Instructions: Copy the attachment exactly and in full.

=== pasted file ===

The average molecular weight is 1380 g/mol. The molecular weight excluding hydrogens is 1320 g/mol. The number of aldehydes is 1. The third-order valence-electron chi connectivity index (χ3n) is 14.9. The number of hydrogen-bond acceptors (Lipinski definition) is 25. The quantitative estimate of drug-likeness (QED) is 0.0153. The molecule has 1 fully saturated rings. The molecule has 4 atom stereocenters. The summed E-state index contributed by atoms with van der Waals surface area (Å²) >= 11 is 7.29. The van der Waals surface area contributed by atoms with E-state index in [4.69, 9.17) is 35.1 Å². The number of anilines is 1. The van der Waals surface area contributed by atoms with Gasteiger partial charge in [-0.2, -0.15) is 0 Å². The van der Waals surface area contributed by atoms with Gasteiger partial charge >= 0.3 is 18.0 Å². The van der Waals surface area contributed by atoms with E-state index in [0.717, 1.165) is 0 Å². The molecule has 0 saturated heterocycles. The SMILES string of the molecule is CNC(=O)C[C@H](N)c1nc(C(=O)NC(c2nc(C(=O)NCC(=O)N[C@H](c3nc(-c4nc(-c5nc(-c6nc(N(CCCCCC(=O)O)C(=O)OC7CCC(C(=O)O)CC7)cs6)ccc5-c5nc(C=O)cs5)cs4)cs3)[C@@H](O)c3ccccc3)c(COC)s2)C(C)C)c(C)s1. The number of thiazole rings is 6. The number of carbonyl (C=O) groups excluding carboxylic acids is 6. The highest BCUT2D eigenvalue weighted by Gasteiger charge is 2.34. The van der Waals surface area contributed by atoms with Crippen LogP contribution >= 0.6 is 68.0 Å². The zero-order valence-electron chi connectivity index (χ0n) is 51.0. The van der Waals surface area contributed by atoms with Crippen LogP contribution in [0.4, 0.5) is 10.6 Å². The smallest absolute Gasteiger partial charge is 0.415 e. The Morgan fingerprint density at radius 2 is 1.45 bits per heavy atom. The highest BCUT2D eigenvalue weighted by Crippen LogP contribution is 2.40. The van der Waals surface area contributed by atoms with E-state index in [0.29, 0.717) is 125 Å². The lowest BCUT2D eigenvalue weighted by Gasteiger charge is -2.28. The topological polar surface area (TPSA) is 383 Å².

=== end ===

The average molecular weight is 1380 g/mol. The molecular weight excluding hydrogens is 1320 g/mol. The number of aldehydes is 1. The third-order valence-electron chi connectivity index (χ3n) is 14.9. The number of hydrogen-bond acceptors (Lipinski definition) is 25. The quantitative estimate of drug-likeness (QED) is 0.0153. The molecule has 1 fully saturated rings. The molecule has 4 atom stereocenters. The summed E-state index contributed by atoms with van der Waals surface area (Å²) >= 11 is 7.29. The van der Waals surface area contributed by atoms with E-state index in [4.69, 9.17) is 35.1 Å². The number of anilines is 1. The van der Waals surface area contributed by atoms with Gasteiger partial charge in [-0.2, -0.15) is 0 Å². The van der Waals surface area contributed by atoms with Gasteiger partial charge >= 0.3 is 18.0 Å². The van der Waals surface area contributed by atoms with E-state index in [0.717, 1.165) is 0 Å². The molecule has 0 saturated heterocycles. The SMILES string of the molecule is CNC(=O)C[C@H](N)c1nc(C(=O)NC(c2nc(C(=O)NCC(=O)N[C@H](c3nc(-c4nc(-c5nc(-c6nc(N(CCCCCC(=O)O)C(=O)OC7CCC(C(=O)O)CC7)cs6)ccc5-c5nc(C=O)cs5)cs4)cs3)[C@@H](O)c3ccccc3)c(COC)s2)C(C)C)c(C)s1. The number of thiazole rings is 6. The number of carbonyl (C=O) groups excluding carboxylic acids is 6. The highest BCUT2D eigenvalue weighted by Gasteiger charge is 2.34. The van der Waals surface area contributed by atoms with Crippen LogP contribution >= 0.6 is 68.0 Å². The zero-order valence-electron chi connectivity index (χ0n) is 51.0. The van der Waals surface area contributed by atoms with Crippen LogP contribution in [0.4, 0.5) is 10.6 Å². The smallest absolute Gasteiger partial charge is 0.415 e. The Morgan fingerprint density at radius 2 is 1.45 bits per heavy atom. The highest BCUT2D eigenvalue weighted by Crippen LogP contribution is 2.40. The van der Waals surface area contributed by atoms with E-state index in [0.29, 0.717) is 125 Å². The lowest BCUT2D eigenvalue weighted by Gasteiger charge is -2.28. The topological polar surface area (TPSA) is 383 Å².